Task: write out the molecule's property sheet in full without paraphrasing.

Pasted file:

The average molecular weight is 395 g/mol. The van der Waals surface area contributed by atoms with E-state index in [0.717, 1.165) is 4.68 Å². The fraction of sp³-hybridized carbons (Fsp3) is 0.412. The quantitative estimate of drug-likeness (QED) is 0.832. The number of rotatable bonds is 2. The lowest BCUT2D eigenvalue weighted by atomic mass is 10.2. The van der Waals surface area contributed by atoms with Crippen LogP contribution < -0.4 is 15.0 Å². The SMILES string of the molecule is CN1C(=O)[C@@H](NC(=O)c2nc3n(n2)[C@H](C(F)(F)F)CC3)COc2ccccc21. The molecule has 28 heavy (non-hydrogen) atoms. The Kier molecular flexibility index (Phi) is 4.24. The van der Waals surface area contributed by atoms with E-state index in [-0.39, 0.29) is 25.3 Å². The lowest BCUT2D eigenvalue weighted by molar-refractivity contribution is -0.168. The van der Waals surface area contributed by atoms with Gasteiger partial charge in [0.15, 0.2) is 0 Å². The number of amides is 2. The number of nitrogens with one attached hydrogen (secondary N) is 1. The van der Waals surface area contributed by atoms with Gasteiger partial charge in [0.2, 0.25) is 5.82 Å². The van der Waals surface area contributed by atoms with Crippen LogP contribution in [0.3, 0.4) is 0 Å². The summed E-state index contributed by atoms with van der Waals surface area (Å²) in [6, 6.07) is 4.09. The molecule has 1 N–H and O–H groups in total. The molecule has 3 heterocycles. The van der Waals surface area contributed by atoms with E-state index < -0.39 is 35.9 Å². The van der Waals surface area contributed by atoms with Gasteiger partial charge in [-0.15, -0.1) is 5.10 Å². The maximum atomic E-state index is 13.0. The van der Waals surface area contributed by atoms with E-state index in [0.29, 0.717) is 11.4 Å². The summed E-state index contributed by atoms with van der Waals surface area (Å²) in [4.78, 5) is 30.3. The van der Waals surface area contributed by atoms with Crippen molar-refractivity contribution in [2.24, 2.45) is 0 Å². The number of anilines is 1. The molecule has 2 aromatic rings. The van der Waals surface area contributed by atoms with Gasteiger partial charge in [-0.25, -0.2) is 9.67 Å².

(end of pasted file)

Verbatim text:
The average molecular weight is 395 g/mol. The van der Waals surface area contributed by atoms with E-state index in [0.717, 1.165) is 4.68 Å². The fraction of sp³-hybridized carbons (Fsp3) is 0.412. The quantitative estimate of drug-likeness (QED) is 0.832. The number of rotatable bonds is 2. The lowest BCUT2D eigenvalue weighted by atomic mass is 10.2. The van der Waals surface area contributed by atoms with Crippen LogP contribution < -0.4 is 15.0 Å². The SMILES string of the molecule is CN1C(=O)[C@@H](NC(=O)c2nc3n(n2)[C@H](C(F)(F)F)CC3)COc2ccccc21. The molecule has 28 heavy (non-hydrogen) atoms. The Kier molecular flexibility index (Phi) is 4.24. The van der Waals surface area contributed by atoms with E-state index in [-0.39, 0.29) is 25.3 Å². The lowest BCUT2D eigenvalue weighted by molar-refractivity contribution is -0.168. The van der Waals surface area contributed by atoms with Gasteiger partial charge in [0.15, 0.2) is 0 Å². The number of amides is 2. The number of nitrogens with one attached hydrogen (secondary N) is 1. The van der Waals surface area contributed by atoms with Gasteiger partial charge in [0.2, 0.25) is 5.82 Å². The van der Waals surface area contributed by atoms with Crippen LogP contribution in [0.3, 0.4) is 0 Å². The summed E-state index contributed by atoms with van der Waals surface area (Å²) in [6, 6.07) is 4.09. The molecule has 1 N–H and O–H groups in total. The molecule has 3 heterocycles. The van der Waals surface area contributed by atoms with E-state index < -0.39 is 35.9 Å². The van der Waals surface area contributed by atoms with Gasteiger partial charge in [-0.15, -0.1) is 5.10 Å². The maximum atomic E-state index is 13.0. The van der Waals surface area contributed by atoms with E-state index in [0.29, 0.717) is 11.4 Å². The summed E-state index contributed by atoms with van der Waals surface area (Å²) in [4.78, 5) is 30.3. The van der Waals surface area contributed by atoms with Crippen molar-refractivity contribution in [2.24, 2.45) is 0 Å². The number of anilines is 1. The molecule has 2 aromatic rings. The van der Waals surface area contributed by atoms with Gasteiger partial charge in [-0.25, -0.2) is 9.67 Å².